From an extravagant launch party to press mentions, iGottaGuide valued entrepreneurial milestones that did not result in an increase in the number of transactions.

While having the New York Times cover your startup may make a great speaking point at the next NYTM, its message doesn’t necessarily reach your target audience.

6. Feedback

Although efficient, our operations and development procedures did not allow for real informative user testing. Both Michael and I regret not being more thorough in gathering initial feedback on mock up designs, interactive mockups, and even simple surveys.

At no point in our creation process did we have a clear understanding of the conversion funnel. While shipping-it may be important, thinking through a process to minimize the likelihood of a negative response is even more so.

Overall, I have no regrets that I started iGottaGuide. I am certainly embarrassed by creating or contributing to so many of the issues that caused its failure, but the knowledge and lessons learned from experiencing it first hand will allow for me to take on my next challenge and further explore my passion for technology and business.

By taking the time to write this reflection I am hoping to better understand my past actions. Furthermore, I am hoping that by sharing them publicly I will be able to make others more aware of potential pitfalls.

When I was starting out I’d read about similar difficulties that I was sure I would evade, but I went on to repeat them anyway. Reading about the mistakes of others doesn’t always resonate directly with the reader, but experiencing mistakes first hand will allow him to more easily avoid repeating them in the future.

I am looking forward to making a few more mistakes, avoiding repeating similar blunders, and having continued success with CNSLT.us.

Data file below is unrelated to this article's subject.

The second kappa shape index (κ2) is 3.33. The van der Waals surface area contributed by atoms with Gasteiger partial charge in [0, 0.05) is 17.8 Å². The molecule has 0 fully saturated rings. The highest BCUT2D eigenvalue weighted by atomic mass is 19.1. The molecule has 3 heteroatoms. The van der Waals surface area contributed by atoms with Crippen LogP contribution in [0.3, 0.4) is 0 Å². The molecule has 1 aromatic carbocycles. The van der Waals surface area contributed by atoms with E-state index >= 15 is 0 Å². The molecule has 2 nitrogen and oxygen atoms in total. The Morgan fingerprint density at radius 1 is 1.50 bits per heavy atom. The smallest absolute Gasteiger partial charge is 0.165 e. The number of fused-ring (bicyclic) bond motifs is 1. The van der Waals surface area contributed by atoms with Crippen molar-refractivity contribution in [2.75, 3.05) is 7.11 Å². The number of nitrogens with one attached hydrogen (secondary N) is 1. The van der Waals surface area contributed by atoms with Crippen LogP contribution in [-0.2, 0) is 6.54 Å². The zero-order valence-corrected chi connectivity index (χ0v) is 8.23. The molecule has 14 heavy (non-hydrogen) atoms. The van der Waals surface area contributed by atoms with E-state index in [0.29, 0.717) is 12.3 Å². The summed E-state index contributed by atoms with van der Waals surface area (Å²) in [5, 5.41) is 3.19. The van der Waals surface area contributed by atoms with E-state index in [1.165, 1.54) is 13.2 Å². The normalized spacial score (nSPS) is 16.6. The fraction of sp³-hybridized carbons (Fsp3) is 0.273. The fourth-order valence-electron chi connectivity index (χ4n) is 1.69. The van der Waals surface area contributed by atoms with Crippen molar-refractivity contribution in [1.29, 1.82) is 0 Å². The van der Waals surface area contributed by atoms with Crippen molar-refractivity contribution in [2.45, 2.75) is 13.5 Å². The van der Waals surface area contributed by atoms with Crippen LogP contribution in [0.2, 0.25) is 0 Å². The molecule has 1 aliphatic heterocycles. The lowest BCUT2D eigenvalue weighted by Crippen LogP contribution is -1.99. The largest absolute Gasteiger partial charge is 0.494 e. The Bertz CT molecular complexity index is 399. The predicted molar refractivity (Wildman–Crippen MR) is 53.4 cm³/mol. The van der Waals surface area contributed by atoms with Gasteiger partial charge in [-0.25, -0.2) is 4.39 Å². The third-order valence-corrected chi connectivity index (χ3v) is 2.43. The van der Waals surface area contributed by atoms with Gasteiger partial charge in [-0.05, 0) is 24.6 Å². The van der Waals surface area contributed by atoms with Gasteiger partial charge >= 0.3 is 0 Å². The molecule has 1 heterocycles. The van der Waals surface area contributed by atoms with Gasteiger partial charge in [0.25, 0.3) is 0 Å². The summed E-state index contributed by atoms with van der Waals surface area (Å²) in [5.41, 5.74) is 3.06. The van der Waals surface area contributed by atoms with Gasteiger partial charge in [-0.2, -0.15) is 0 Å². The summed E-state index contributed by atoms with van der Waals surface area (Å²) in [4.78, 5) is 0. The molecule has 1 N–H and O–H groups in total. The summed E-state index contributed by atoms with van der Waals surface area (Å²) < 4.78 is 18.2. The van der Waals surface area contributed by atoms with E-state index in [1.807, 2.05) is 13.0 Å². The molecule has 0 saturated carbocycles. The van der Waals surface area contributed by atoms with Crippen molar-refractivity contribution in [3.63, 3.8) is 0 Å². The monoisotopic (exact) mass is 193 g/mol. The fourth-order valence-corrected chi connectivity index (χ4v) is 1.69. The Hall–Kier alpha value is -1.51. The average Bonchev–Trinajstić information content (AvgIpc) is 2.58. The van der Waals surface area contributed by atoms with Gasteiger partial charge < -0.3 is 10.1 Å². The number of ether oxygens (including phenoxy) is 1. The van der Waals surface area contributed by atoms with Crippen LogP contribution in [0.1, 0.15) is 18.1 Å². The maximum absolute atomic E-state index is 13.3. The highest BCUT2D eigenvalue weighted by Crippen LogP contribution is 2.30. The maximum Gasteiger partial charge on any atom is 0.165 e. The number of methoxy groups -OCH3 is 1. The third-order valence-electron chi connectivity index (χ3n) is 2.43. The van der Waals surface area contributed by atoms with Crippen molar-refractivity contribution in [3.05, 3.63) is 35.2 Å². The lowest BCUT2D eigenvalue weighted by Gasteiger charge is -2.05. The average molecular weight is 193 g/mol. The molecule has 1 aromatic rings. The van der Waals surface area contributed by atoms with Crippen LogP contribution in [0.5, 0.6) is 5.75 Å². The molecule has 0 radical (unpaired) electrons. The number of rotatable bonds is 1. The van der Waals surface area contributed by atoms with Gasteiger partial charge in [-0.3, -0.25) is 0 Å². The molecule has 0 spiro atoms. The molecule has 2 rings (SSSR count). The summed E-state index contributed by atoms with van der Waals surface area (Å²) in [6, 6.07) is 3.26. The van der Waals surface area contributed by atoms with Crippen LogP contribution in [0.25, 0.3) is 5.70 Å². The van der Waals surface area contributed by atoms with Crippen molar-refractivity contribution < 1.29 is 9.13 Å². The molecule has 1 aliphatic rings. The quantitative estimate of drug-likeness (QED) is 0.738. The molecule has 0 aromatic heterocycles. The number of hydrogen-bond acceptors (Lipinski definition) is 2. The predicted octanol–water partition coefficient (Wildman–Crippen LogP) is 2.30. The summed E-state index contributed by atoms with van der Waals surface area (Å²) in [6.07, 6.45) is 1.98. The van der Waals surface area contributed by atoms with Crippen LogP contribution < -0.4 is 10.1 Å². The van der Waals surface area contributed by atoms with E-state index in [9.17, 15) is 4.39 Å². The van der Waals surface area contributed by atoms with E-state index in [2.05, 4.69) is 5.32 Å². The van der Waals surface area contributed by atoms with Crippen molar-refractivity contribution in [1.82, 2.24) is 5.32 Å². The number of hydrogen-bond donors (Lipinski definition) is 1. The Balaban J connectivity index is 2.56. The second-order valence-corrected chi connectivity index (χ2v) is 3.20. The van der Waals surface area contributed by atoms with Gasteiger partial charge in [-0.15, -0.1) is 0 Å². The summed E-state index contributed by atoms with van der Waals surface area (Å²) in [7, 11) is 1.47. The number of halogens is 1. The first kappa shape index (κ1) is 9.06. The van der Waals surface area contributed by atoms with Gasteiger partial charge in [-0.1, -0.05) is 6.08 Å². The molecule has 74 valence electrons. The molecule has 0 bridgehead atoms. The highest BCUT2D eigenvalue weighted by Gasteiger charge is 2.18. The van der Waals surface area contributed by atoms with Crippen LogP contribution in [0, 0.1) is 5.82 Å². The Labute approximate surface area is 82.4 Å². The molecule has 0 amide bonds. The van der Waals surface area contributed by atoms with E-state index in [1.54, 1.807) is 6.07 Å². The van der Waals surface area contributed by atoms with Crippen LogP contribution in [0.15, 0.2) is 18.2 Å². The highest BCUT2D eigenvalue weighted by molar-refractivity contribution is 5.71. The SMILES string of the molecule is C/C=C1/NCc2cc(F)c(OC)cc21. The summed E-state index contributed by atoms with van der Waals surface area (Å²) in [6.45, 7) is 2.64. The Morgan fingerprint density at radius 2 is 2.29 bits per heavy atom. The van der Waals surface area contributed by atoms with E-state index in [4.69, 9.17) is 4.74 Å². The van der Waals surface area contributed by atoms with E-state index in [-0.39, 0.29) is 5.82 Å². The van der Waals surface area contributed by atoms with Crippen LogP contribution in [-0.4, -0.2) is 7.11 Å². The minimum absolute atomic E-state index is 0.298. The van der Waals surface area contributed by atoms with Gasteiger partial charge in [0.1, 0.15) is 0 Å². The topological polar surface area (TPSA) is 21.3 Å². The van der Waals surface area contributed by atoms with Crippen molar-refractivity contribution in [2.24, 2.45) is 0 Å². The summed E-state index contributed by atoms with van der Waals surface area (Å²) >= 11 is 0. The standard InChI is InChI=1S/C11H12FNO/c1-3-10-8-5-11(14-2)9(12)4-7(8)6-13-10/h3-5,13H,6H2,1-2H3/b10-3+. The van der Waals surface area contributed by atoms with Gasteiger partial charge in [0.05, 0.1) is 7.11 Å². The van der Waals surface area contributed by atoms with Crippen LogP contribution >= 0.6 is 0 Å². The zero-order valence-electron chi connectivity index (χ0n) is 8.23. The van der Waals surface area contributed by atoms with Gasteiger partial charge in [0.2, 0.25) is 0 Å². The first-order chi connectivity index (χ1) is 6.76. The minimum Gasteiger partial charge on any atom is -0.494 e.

NB: This is a guest article by Keith Petri. It originally appeared on his blog, KeithPetri.com. Petri is a small business consultant focusing on implementing new technologies and providing traditional consulting services for his clients in the restaurant and hospitality industries. He conducts market research analysis to implement strategies to increase customer base. Follow Petri on Twitter.

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Viewpoints

About the Writer :: Viewpoints

A founding principle of tnooz was a diversity of viewpoints from across the spectrum. Viewpoints are articles by guest contributors from around the travel and hospitality industries.

 

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  1. Toby

    Hi Keith, apologies to drag up the past but has your analysis of the result of IGottaguide changed with passing time ?

     
    • Keith Petri

      Toby,

      Appreciate you taking the time to read my reflections. From my perspective not much has changed. While consumer mindset has shifted in regards to P2P marketplaces, I do not think there is a justified market size dedicated to smaller, niche experiences given by locals – at least not in large enough tourist economies. If there was, then larger players in the tours and activities space with the infrastructure to quickly provide a new vertical offering would enter it.